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The success of my complaint to Asda about their lads’ mags display was written up in our local paper this week. The article was pretty fair, although I’d hardly call a five minute queue at customer services and a five line complaint a ‘battle’, as they headlined it.

As the Express and Star have an online version people have the opportunity to comment. The commentators seem to fall into two camps – the ‘good on yer’ set and the ‘you’re a prude, haven’t you got anything better to do with your time, you leech on society you’ group.

So far, all the ‘vicar’s wife=prude’ comments have been from men. Interesting, but sadly not that surprising.

Meanwhile, my friend Mrs Starcook has complained about the same thing in the Wolverhampton Asda. They, however, phoned her and said they couldn’t do anything about the position of the magazines because ‘head office decide where everything is placed’. Sounds like buck-passing to me. The Asda I went into didn’t have the same problem.

Maybe they just need a few more people to complain. Any takers?

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Happy Wolves

Apparently, we live in the second happiest city in Britain. If you read the article, though, we are reported as being happy about having our football team.

Some Singaporean friends were visiting recently and asked us what Wolverhampton was famous for, and we could only really think of the footie. And motor cars in the 1920s.

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My parents are having some decorating done. My mum found the guy to do the work, who came with excellent references from some friends of hers. He comes in at her convenience and has done a room at a time. He calls if he’s going to be late or isn’t going to be there. She is in control and he wants to please her so that she gives him more work and recommends him to her friends.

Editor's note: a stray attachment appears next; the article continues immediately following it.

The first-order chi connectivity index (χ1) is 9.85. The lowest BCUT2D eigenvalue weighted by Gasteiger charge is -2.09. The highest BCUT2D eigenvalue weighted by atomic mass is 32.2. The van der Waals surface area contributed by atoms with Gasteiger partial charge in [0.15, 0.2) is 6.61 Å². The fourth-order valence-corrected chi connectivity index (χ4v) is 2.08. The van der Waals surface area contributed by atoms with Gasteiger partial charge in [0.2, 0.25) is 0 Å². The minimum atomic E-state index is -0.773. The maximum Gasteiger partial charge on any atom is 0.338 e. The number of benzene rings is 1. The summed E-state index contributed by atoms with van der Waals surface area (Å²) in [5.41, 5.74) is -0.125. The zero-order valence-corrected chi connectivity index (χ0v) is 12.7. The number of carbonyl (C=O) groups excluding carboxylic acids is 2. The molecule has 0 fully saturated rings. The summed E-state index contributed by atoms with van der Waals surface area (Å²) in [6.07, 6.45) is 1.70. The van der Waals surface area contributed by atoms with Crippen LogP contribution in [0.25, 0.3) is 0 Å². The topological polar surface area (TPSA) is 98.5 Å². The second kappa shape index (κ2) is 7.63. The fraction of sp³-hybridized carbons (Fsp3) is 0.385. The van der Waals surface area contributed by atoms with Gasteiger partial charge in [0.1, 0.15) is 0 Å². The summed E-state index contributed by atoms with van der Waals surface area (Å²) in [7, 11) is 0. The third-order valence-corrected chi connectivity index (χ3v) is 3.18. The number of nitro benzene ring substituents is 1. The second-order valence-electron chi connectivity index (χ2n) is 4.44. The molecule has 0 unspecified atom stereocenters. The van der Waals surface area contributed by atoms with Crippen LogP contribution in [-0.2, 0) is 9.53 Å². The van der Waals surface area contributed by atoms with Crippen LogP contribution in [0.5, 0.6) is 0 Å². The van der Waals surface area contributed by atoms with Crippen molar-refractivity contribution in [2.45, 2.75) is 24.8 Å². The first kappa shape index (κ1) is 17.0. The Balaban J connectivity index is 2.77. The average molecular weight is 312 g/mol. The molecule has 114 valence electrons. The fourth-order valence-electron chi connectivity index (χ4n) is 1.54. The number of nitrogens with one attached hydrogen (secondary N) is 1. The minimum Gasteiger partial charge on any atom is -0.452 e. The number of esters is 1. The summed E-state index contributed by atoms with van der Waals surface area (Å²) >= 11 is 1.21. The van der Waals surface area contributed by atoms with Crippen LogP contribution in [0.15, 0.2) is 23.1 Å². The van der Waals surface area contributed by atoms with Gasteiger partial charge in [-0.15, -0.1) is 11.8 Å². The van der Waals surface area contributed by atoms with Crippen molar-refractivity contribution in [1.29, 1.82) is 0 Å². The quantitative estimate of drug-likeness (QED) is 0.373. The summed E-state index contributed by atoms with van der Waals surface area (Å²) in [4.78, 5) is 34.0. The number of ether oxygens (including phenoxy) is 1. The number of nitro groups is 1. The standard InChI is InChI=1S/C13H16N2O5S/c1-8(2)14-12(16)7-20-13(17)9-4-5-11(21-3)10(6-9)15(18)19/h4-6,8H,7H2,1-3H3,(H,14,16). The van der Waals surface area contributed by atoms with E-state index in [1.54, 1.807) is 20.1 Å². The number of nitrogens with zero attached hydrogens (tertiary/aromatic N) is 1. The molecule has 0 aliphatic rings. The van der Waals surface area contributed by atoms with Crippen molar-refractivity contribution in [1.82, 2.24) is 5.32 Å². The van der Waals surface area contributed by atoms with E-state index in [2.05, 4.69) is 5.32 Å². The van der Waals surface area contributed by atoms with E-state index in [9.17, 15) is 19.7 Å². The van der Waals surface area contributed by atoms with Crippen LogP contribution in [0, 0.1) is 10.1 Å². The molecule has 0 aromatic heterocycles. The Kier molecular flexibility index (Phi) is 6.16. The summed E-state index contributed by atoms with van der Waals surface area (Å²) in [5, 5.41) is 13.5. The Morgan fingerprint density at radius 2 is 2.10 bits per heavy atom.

In Wolverhampton there is a scheme going on called ‘Decent Homes’ and the council are refurbishing their houses. It’s great – folk are getting new central heating, new kitchens and bathrooms, new doors and rewiring. It’s making the houses loads better and the council tenants don’t have to pay.

However, the council obviously have to do this as economically as possible, so there are big teams of workers tackling multiple houses at the same time. This means that the plasterers, electricians and plumbers are kept busy all the time.

So if you are having the work done to your house, you have no control. The workmen come and go at their convenience, not yours. If they need to do something two doors down they go there instead. They don’t phone you to let you know if they’re not coming after all. You’ve not hired them and so can’t fire them if they are a bit unreliable.

And because you’ve not appointed the workmen yourself, you’re less likely to trust them in the house on their own. You may even want to be in the house all the time that they’re there. And since they’re not just decorating a single room but doing a lot of major work, this means that you could spend about six weeks in the house whilst the work gets done.

This is a snapshot of how people in the inner city can lack power over their own lives. It’s also one of the things that can make running a bible study for mums who are Wolverhampton council tenants a little unpredictable.

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I was at a school reunion a couple of years ago. The typical conversation went like this:

‘Yaas, we’ve just moved to Bayswater, how about you?’

‘We’re living in a small village in Worcestershire. Where do you live VW?’

‘We’re in Wolverhampton’

Eyebrows head upwards, jaws drop and I feel I have to justify myself.

Out of that environment I am so happy to be here: in a place where people are real and I’m not goaded into competitive parenting by all the afterschool activities and academic achievements of my children’s peers.

I can work out what I really want for my family. One of the fantastic things about being in the inner city is that there’s no pressure from alpha mums. I feel I can concentrate on what’s important without feeling guilty about not signing my kids up to all the classes going.